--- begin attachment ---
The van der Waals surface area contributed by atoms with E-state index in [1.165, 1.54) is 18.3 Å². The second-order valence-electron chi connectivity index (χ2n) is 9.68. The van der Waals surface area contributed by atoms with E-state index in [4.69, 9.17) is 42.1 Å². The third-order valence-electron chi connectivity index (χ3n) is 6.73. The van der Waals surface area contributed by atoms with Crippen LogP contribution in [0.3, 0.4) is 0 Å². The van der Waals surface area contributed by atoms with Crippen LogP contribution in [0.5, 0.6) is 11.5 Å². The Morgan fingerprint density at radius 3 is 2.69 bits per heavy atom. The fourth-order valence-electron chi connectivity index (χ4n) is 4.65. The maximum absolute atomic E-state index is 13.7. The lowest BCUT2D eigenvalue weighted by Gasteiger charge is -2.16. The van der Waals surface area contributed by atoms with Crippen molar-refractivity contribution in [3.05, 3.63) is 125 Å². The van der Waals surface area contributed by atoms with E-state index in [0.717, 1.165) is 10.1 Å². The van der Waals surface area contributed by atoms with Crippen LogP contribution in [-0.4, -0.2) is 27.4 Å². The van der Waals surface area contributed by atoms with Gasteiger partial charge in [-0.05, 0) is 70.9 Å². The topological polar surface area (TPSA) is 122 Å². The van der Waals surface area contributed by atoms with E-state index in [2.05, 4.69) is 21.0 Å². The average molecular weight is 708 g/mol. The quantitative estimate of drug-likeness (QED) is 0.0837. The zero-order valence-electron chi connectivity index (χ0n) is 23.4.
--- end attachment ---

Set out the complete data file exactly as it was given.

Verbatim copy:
The van der Waals surface area contributed by atoms with E-state index in [1.165, 1.54) is 18.3 Å². The second-order valence-electron chi connectivity index (χ2n) is 9.68. The van der Waals surface area contributed by atoms with E-state index in [4.69, 9.17) is 42.1 Å². The third-order valence-electron chi connectivity index (χ3n) is 6.73. The van der Waals surface area contributed by atoms with Crippen LogP contribution in [0.3, 0.4) is 0 Å². The van der Waals surface area contributed by atoms with Crippen LogP contribution in [0.5, 0.6) is 11.5 Å². The Morgan fingerprint density at radius 3 is 2.69 bits per heavy atom. The fourth-order valence-electron chi connectivity index (χ4n) is 4.65. The maximum absolute atomic E-state index is 13.7. The lowest BCUT2D eigenvalue weighted by Gasteiger charge is -2.16. The van der Waals surface area contributed by atoms with Crippen molar-refractivity contribution in [3.05, 3.63) is 125 Å². The van der Waals surface area contributed by atoms with E-state index in [0.717, 1.165) is 10.1 Å². The van der Waals surface area contributed by atoms with Crippen LogP contribution in [-0.4, -0.2) is 27.4 Å². The van der Waals surface area contributed by atoms with Gasteiger partial charge in [-0.05, 0) is 70.9 Å². The topological polar surface area (TPSA) is 122 Å². The van der Waals surface area contributed by atoms with E-state index in [2.05, 4.69) is 21.0 Å². The average molecular weight is 708 g/mol. The quantitative estimate of drug-likeness (QED) is 0.0837. The zero-order valence-electron chi connectivity index (χ0n) is 23.4.